Birmingham high school teacher Doug Baltz wanted to give his students the best STEM learning experience possible, so he chose an innovative path: taking them out of the classroom entirely and into real-world externships.
The students in Baltz's STEMx Research and Design course at Ernest W. Seaholm High School have now done externships with mobility companies including General Motors and auto battery manufacturer A123 Systems. That's in addition to numerous real-life experiences in other industries at organizations ranging from Beaumont Hospital to Wayne State University to UPS.
The specific projects and tasks students participate in vary. The length of the externship can range from a one-and-done visit to an extended project conducted over multiple weeks. And the externships may engage a single student or the whole class. But the overarching goal is the same: to give students a taste of various STEM careers by collaborating with professionals and working with their data to do real-life R&D projects.
Baltz originally hatched the idea for the externship program in 2013. As an adjunct lecturer at Oakland University, he piloted the concept through an externship at the university's Industrial and Systems Engineering department. Baltz says the externship opportunity became the "pillar" of his STEMx Research and Design course, and the concept has taken off from there to involve collaborations with numerous other area employers.
Baltz sees externships as a way to close both the education sector's academic achievement gap and the skills gap employers often grapple with in trying to fill jobs. Baltz says there's an opportunity gap for students as well, which is the "glue" for both the skills and academic gaps.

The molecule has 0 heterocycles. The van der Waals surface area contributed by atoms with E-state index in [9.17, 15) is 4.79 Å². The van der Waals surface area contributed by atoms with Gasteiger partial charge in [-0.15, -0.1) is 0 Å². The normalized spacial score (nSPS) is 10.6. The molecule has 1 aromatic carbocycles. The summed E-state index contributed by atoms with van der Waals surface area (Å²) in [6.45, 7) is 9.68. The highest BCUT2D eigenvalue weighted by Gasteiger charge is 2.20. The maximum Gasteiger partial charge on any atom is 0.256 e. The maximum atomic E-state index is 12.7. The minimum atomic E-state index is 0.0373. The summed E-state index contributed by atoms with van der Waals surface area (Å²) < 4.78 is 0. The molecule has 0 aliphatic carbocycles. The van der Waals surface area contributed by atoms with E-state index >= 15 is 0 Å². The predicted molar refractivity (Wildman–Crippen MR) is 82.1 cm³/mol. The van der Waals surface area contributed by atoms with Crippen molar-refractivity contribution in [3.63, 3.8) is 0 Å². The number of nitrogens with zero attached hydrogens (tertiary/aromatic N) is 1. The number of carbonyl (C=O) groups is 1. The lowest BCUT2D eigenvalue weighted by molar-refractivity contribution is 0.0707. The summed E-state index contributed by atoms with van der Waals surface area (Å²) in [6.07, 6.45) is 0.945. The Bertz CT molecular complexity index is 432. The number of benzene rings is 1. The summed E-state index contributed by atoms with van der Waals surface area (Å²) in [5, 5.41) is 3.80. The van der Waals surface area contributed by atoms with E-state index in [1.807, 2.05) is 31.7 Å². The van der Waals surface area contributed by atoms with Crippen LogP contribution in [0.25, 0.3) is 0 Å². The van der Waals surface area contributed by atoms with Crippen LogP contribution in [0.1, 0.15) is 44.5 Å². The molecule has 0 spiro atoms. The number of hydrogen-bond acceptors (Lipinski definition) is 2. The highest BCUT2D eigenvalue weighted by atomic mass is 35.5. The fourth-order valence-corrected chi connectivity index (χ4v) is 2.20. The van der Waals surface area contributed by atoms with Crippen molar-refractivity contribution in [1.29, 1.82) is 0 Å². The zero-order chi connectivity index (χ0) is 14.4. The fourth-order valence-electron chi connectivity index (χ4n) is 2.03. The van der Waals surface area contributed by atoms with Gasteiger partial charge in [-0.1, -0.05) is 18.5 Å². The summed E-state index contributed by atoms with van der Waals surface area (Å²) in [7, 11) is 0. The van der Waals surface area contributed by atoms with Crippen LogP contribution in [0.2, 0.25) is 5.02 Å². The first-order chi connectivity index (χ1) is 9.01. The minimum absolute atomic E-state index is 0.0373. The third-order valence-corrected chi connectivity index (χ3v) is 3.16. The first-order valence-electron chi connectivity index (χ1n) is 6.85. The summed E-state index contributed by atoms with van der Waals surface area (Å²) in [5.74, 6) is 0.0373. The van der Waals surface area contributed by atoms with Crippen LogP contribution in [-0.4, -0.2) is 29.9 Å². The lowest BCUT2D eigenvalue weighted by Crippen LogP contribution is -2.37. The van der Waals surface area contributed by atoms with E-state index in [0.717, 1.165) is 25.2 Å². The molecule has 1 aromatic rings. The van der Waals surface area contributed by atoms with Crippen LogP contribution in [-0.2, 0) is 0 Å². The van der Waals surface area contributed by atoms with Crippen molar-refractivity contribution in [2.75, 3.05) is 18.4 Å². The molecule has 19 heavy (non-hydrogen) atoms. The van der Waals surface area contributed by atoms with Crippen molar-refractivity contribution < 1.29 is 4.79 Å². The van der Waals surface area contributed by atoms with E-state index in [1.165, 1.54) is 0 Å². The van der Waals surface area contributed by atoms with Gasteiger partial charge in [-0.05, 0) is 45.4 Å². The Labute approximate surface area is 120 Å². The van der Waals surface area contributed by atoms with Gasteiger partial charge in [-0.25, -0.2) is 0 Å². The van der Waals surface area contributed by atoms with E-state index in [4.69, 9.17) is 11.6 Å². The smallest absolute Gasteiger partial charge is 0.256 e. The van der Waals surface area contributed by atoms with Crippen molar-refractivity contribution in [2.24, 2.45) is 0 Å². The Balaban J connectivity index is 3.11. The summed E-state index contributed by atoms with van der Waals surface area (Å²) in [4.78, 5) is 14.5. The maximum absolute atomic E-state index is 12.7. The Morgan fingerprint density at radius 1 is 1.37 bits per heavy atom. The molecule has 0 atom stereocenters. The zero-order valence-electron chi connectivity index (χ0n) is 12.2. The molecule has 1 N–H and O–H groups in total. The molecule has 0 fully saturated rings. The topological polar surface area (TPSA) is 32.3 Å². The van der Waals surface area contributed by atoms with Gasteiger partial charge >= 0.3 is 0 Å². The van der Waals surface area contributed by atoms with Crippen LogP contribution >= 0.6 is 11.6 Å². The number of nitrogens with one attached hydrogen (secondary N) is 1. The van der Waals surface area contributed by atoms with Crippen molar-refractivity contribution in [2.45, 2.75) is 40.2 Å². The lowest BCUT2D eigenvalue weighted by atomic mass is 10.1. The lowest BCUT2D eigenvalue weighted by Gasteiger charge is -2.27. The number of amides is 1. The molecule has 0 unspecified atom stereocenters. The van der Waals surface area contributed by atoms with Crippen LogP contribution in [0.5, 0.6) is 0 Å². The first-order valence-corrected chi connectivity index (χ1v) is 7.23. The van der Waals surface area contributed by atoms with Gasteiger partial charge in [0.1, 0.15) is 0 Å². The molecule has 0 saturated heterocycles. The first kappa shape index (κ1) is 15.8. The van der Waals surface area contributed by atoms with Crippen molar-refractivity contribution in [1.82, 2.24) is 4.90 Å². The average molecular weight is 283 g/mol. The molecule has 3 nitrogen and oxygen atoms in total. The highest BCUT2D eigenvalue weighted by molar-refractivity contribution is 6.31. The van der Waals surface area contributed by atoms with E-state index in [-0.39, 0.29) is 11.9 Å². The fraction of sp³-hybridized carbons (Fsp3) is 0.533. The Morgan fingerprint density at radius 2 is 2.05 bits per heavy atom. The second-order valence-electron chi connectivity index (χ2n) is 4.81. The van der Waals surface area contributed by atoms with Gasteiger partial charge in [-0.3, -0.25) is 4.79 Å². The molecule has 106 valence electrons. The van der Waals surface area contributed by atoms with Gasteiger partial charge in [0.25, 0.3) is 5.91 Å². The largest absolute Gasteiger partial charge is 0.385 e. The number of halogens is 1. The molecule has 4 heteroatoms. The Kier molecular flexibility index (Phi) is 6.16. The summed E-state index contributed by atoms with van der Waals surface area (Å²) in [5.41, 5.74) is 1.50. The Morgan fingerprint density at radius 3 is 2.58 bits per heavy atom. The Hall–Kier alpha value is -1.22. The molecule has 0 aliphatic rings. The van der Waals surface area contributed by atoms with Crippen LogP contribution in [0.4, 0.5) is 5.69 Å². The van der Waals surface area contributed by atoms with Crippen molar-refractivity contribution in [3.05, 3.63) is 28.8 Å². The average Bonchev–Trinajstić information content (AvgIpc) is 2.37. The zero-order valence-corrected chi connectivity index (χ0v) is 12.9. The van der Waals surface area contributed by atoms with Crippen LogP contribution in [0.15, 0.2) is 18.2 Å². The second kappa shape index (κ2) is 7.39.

"Students all around the country, not just here in Michigan, don't have the opportunity to see what's out there and get immersed into an experience that relates to their academics," he says. "When you can do that, I think the academics and skills go hand in hand. In underrepresented sectors across our country, that opportunity gap is getting very, very wide."
Baltz and his "data mentors," as he describes the externship hosts he works with, have created some remarkable opportunities for his students. In the mobility sector, they recently had the opportunity to collaborate with General Motors and the Massachusetts-based nonprofit Oceans of Data Institute (ODI) in studying urban mobility in emergency evacuation systems, as well as bike sharing systems' role in urban mobility.
The students worked with GM staff to draw conclusions from their data, which will be used in new urban mobility curriculum modules that ODI will release for use in classrooms nationwide next year.
"Why do we have certain rideshare programs in Detroit and why are they different from other ones in New York or other places in the country?" Baltz says. "Allowing students to analyze that was very interesting. There's very different inferences they can make on what are the differences and what are the shortfalls."
Baltz has noted some outstanding outcomes for students who've participated in externship experiences. Some have seen their externships turn into internships. Others have been recruited by Tesla and other major auto companies. Baltz says he's been particularly pleased to see more of his female students go into systems engineering careers.
The STEAM acronym is generally understood to stand for science, technology, engineering, arts, and math. But Baltz proposes an alternate definition: strategies that engage all minds, including young ones and those in industry.
"It's a symbiotic relationship," he says. "If we could fill that pipeline, we've got students out there that could help push forward some of the auto industry's mobility initiatives."
They also lend a perspective that industry leaders seem to find refreshing. Baltz recalls when he and several of his students had the opportunity to present at the 2019 Center for Advanced Automotive Technology conference at Macomb Community College. During the presentation, one of the students noted that Baltz's course didn't focus on problem-solving so much as "problem-identifying."
Baltz noticed that leaders from the auto industry and others in the room "really perked their ears up" at the student's insight.
"They said, 'Whoa, that's interesting,'" he says. "It's a little different twist on those critical thinking skills."